Hello, Jeju

Jeju City Night

One of the things I appreciate about Korea is how safe the streets feel.  Even in Busan, a city of 3.5 million people, you can wander at night without feeling like every unexpected sound or figure signals danger.  The lone man lying on a bench who looks like he’s sleeping is really just…sleeping.  The young guys standing outside the open-late food stall aren’t loitering, they’re…snacking on ramyeon.  Even when no one’s in sight, the street’s silence is peaceful, a chance to hear the trees move, if there’s wind, or the whir of a floor fan as you pass a shop’s entrance, its owner napping on a mat behind the counter.

Not that I roam the streets alone very often, but, you know, if I feel like it I can.  So on my last night in Jeju City, I slowed down on the way back to the hotel, and listened.  And looked.  Peering through the lens of a camera pulls me into the present moment like nothing else.


Where the Lava Flowed: Manjanggul Cave

Ever since I found myself belly-worming through an increasingly dark and unexpectedly narrow crevice in a cave in Vang Vieng, Laos, a few years back, I’ve been sketchy about spelunking.  Something about the cold, damp walls pressing in on both shoulders and the inability of the local boys guiding us to clarify how far the exit was gripped me with my first-ever claustrophobic pang.  Probably the worst thing you can think of during a moment like that is the possibility of an earthquake, but that of course is what crossed my mind.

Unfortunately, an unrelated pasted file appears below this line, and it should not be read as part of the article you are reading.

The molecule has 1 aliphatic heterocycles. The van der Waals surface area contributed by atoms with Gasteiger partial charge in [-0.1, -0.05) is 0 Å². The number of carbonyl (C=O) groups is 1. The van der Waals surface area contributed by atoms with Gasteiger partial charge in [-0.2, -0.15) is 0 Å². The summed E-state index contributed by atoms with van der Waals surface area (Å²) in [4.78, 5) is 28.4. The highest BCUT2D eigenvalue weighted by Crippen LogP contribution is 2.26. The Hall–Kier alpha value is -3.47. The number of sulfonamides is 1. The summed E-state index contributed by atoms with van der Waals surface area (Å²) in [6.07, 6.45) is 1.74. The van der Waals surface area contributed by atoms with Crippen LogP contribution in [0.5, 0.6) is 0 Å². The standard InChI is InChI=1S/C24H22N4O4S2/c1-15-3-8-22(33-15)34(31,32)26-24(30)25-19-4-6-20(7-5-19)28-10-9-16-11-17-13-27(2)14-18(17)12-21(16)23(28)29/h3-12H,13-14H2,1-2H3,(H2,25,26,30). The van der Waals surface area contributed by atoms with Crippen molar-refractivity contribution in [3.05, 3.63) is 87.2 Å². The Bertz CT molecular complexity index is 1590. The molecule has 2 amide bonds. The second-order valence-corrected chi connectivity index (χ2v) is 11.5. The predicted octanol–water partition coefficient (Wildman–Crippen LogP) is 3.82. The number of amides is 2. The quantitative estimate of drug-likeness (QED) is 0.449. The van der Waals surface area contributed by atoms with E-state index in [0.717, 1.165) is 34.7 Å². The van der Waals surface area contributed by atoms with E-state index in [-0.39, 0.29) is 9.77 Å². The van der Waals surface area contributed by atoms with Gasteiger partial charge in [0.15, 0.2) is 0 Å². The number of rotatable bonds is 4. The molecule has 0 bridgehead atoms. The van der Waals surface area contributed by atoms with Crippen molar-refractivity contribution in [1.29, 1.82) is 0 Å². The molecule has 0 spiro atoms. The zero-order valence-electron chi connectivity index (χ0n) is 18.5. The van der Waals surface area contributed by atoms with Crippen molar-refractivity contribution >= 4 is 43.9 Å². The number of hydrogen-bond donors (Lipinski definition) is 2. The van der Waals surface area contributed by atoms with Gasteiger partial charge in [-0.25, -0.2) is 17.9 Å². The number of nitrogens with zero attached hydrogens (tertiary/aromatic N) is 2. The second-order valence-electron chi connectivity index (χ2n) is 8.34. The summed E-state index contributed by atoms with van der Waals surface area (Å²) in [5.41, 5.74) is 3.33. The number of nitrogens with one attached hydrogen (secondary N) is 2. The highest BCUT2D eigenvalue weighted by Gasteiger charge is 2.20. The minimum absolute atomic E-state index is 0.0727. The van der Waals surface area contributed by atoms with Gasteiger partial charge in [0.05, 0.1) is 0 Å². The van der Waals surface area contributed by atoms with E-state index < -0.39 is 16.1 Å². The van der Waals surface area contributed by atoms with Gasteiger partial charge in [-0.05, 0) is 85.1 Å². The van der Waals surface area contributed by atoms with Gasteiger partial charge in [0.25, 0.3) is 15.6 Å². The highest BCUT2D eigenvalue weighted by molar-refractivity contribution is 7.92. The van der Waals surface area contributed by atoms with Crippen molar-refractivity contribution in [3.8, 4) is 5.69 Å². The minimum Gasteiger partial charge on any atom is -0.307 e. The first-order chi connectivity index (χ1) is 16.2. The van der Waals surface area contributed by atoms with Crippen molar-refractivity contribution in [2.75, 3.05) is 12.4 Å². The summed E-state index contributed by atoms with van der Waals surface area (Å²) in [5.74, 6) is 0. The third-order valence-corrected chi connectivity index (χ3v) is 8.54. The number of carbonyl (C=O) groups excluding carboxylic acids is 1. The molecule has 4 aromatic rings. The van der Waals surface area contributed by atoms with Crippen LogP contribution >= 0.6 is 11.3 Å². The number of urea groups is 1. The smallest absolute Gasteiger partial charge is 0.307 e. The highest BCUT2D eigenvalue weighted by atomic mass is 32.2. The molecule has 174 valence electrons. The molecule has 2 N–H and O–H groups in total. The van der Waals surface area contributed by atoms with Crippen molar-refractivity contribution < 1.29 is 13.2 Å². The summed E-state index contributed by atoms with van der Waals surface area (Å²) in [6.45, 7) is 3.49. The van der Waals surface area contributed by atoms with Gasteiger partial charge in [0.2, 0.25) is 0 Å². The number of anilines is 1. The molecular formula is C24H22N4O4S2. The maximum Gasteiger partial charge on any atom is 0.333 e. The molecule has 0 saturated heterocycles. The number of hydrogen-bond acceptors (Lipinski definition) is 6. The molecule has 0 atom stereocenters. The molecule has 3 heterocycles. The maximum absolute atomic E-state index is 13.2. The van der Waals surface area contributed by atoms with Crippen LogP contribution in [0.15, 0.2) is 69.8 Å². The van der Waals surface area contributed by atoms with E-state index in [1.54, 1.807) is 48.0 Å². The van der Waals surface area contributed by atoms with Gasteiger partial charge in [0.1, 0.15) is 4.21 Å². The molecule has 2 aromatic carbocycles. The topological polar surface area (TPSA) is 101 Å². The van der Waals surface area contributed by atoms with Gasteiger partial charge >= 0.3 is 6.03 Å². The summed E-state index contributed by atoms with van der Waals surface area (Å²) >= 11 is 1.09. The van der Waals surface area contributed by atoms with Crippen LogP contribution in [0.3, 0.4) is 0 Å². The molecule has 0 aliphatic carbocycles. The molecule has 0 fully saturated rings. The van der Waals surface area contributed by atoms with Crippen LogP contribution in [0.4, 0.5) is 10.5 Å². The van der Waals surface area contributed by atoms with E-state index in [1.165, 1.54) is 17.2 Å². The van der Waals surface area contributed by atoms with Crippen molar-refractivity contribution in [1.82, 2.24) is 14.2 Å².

“Dude,” I remember saying to my friend Melissa, who was edging her way forward on the ground behind me, “I don’t like this anymore.”

“Me neither,” she said.  “Keep going.”

After the Beach, the Temple

In the Rough Guide to Korea, my guru Norbert calls Yakcheonsa one of Jeju’s most magical experiences.  The best time to arrive, he writes, is 7 pm on a summer evening, when “worshipping locals chant under the interior glow with their backs to the sunset.”

So I hiked a staircase at the end of Jungmun Beach, grabbed a cab from the Hyatt hotel, and missioned to the temple, which was built in the 1990′s and, according to Norbert, is considered one of the most impressive in the country, despite its less-than-historical 20th-century roots.



In a smaller sunlit hall to the left, these guys sat perched…


The Pacific, a Book, and So Much Blue

After the falls,

the beach.




Waterfalls for Melissa

The winter I was 21 I backpacked through Southeast Asia for two months with three other girls, my old Pentax K1000, and a second-hand guitar.  We landed in Malaysia, wove north through Thailand, and after boating down the Mekong River to a town called Champasak, parted ways in Southern Laos, from which I ventured to Vietnam alone.  Two weeks later we met back up at the airport in Kuala Lumpur and flew to Melbourne. 

The trip remains one of the larger landmarks in my life, shooting up out of the memory plains like a mountain.  Leaving Vietnam I wished more than anything I could stay on and go through to Cambodia.  But the money had dwindled to very little, our two months was up, and my passport held a work visa for Australia.  Time, as it continues to do, required that change occur.

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